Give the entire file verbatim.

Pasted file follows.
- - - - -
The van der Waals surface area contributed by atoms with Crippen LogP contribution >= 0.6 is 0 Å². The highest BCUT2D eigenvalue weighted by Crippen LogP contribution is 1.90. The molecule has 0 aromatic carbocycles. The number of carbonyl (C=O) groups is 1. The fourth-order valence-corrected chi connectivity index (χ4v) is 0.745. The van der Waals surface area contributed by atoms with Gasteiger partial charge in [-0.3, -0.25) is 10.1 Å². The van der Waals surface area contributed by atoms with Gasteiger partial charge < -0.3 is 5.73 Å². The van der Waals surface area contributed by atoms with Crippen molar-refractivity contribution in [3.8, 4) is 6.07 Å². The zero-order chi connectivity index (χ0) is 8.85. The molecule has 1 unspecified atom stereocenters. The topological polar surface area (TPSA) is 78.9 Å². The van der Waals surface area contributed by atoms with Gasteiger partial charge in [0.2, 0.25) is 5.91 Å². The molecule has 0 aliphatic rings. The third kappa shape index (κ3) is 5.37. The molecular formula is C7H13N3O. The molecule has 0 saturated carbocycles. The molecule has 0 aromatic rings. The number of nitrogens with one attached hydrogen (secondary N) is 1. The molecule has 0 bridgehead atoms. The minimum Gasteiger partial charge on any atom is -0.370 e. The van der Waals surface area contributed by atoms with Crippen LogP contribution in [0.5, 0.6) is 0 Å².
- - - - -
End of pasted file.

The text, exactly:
The van der Waals surface area contributed by atoms with Crippen LogP contribution >= 0.6 is 0 Å². The highest BCUT2D eigenvalue weighted by Crippen LogP contribution is 1.90. The molecule has 0 aromatic carbocycles. The number of carbonyl (C=O) groups is 1. The fourth-order valence-corrected chi connectivity index (χ4v) is 0.745. The van der Waals surface area contributed by atoms with Gasteiger partial charge in [-0.3, -0.25) is 10.1 Å². The van der Waals surface area contributed by atoms with Gasteiger partial charge < -0.3 is 5.73 Å². The van der Waals surface area contributed by atoms with Crippen molar-refractivity contribution in [3.8, 4) is 6.07 Å². The zero-order chi connectivity index (χ0) is 8.85. The molecule has 1 unspecified atom stereocenters. The topological polar surface area (TPSA) is 78.9 Å². The van der Waals surface area contributed by atoms with Gasteiger partial charge in [0.2, 0.25) is 5.91 Å². The molecule has 0 aliphatic rings. The third kappa shape index (κ3) is 5.37. The molecular formula is C7H13N3O. The molecule has 0 saturated carbocycles. The molecule has 0 aromatic rings. The number of nitrogens with one attached hydrogen (secondary N) is 1. The molecule has 0 bridgehead atoms. The minimum Gasteiger partial charge on any atom is -0.370 e. The van der Waals surface area contributed by atoms with Crippen LogP contribution in [0.5, 0.6) is 0 Å².